Well, I thought it was going to be a manual of some sort. You know, pointers and the like. ;)

Sue said...

Double kissing in Cyprus too, men just hug usually without kissing. In Egypt, though, men kiss men and women kiss women, but (other than close relatives) men and women don't touch each other at all. An Egyptian friend says he prefers the European style where men only kiss women!

incidentally - writing as a Brit now - I don't know where the warm beer and cold toast thing came from. I've heard it before (in the USA) but never come across anyone who likes either of them. We don't dilute beer with lots of ice like Americans do, but I think most people refrigerate it before drinking. Nobody drinks it in our house so I can't speak from experience. As for cold toast - yuck! Some inefficient hotels might provide it (if they make lots all at once and it then gets cold by the time it arrives at the table) but hot toast is much preferable. Oh, and I don't drink tea either, in case you thought that stereotype might be true too!

AS for memory cards... I thought they were little chip things you put in cameras!

Rainypete said...

That kissing thing isn't as uncommon as you think. I've encoutnered much of it here and I'm only 6 hours away from you!! As for memory cards......can't say as I remember them.

Karla said...

Odd. Every funeral I have been too has had those memory card things.

methatiam said...

No, we have something called fajitas ….. ooops, sorry I brought that up ;0)

Granny said...

Just thinking that one the nicest things that ever happened to me was the kindness of an absolute stranger in southern Ontario when our car broke down.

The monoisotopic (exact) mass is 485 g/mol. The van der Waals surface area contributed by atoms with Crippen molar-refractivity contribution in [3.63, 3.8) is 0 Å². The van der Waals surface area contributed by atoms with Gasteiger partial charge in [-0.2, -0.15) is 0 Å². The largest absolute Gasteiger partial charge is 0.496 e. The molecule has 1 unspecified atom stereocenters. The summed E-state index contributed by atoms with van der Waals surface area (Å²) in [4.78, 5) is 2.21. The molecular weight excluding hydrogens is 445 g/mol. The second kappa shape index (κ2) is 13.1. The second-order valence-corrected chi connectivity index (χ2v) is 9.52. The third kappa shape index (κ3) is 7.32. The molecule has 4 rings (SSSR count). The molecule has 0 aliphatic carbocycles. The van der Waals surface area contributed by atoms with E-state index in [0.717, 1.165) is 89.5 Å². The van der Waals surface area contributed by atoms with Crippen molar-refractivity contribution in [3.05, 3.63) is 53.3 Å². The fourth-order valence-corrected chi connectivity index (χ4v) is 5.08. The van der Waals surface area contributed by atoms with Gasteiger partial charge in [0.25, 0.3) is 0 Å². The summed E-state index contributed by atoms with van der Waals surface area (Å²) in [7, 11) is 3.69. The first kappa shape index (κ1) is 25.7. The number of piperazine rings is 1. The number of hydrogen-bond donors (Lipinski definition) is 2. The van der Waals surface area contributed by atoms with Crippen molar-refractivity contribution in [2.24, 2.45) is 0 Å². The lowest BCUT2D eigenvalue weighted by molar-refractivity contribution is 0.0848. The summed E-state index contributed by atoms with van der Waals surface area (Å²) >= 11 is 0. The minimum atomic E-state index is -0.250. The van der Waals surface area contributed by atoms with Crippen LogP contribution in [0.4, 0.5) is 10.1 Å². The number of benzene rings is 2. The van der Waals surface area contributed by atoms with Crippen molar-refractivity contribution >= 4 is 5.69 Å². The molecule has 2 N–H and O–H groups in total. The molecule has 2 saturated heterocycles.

mreddie said...

Nothing wrong with a wandering post, many of mine start and end that way as I wander off into the sunset. ec

Sarah Elaine said...

As a Spanish teacher, I teach my university students about the Latin custom of kissing as a greeting. It is much as you have described here, only in some countries it is only on one cheek and the actual kiss itself may differ from country to country, too (in some place, an actual kiss and in others, an "air kiss", as you say.)

Once you get used to it, it's not so bad. :-)

The very nice man said...

A French kiss or "Frenchie" as it is called here involves tongues!
So your "French kising" stuff is relatively harmless it seems!
How on earth you get from kissing to funerals only your complex brain can tell! Mind you . . .French kissing can be to die for, heehee!!

Coll said...

Winnipeg is rather unique as it has a very distinct French community, St. Boniface. We recently attended a funeral for a friend's grandfather. The family were very French. The service was held at the St. Boniface Cathedral and completely in French. I did not understand a spoken word but was surprised and over whelmed at the beauty of the service and the music. Especially the music. I left with a desire to learn French this winter.

Cathy said...

Here in Toledo, the shoes-off-at-the-door routine is practiced by maybe 1/4 of my acquaintenances. My husband and I are in the shoes-remain-on contingent. I'd love to live the other way - (the carpet cleaners are due in Thursday for the 4th time this year :0)
The 'tobaggon' on the head is new to me! Memory cards - hmmm. In the little Catholic parish I grew up in, they gave out holy cards with the name and date of death of the deceased - I can still see my grandfather's rather vividly: a smiling St. Theresa clutching roses and a crucifix. Hadn't thought about that in years.
French kissing. Hmmm. Hadn't thought about that in years . . . :0D

Dale said...

Mmmmm ... Kissing. Seems a popular theme these days.
Toboggans on the head? What??

pupski said...

We don't do that memory card here in the Uk but actually it sounds like a nice idea.

In Britain we are all away from the casket which is usually on a platform at the front.

It is all a bit too formal I think